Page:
Bitcoin: The Disappointment Continues , $20k on the horizon

Bitcoin crashed again, falling from $70k to $65k. It’s always the same justification given by the media for why Bitcoin falls, either blaming the fed, inflation, or the economy, but never the fact that Bitcoin is a bubble and unsustainable. The Bitcoin chart is a facsimile of 2022, when it dropped from a peak of $69k in November 2021 to $16k by December 2022.

All the usual pundits like Tom Lee were ‘100% certain‘ Bitcoin would be at $100k by now (just like they were in 2018, 2019, 2020, 2021, and 2022; see a pattern?). And as always the rug gets pulled out. There is a recuring tendency in crypto in which the price collapses as hype reaches a climax.

True, Bitcoin is still up considerably since late 2022, and although I am wrong right now, seven months remain for 2024 for my predictions to come true. On the other hand, the promised six-figure price targets are still on the distant horizon as well. At least my $20k target has some historical precedent, having happened in 2022, whereas the $100k targets are still a delusion or wishful thinking.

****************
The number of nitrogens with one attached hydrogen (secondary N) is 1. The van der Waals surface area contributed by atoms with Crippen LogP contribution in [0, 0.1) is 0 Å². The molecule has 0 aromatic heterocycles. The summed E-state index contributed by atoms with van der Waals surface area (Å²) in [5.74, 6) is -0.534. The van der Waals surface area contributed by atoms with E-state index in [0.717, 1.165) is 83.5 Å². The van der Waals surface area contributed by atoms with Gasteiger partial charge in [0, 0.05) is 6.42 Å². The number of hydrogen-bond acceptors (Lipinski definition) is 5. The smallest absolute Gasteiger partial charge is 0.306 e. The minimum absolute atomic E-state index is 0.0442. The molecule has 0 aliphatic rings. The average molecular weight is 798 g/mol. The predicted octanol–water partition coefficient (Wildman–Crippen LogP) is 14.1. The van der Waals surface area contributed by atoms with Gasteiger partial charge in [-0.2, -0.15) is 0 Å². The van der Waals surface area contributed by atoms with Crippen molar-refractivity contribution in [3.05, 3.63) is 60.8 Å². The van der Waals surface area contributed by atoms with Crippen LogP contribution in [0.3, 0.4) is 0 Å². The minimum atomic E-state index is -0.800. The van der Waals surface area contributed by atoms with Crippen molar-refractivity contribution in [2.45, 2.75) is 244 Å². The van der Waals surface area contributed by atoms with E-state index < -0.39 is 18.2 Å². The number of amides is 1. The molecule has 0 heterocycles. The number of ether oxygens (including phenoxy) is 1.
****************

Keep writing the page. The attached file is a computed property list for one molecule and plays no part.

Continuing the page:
But the risk vs. reward metrics are horrible given Bitcoin’s tendency to suddenly plunge and long-term inability to hold gains. It’s evident based on historical data that $20k is a stronger magnet than $80+k. It’s only up 3.2x after having peaked in $20k in late 2017, which is not even that good and easily surpassed by many stocks, like Nvidia.

The only justification for buying crypto is to resell it at a later date for a higher price. Unlike stocks, there are no fundamentals, like profits, to provide any foundation or floor for the valuation of Bitcoin. It’s more like a pyramid scheme, and at some point the money runs out, at which the whole thing collapses. Those hoping to get out before the music stops will find that they had been set-up from the onset. There is not enough money in the world for everyone to get rich this way if money or wealth are to mean anything.

Is cryptographically irrevocable currency useful? Possibly. Criminals prefer crypto as payment for this reason. But is this worth $1 trillion? Likely not. The problem is that converting ‘crypto’ into spendable money is hard, as court records show of hackers and scammers failed attempts at laundering crypto.

The fiat-based financial system, for all its flaws, still works well enough that Bitcoin is not a competitor or threat to it. Outside of the ‘dark web’, there is no need for Bitcoin. These may be fighting words, but I am still waiting for the ‘mass adoption’ that was promised 12 years ago.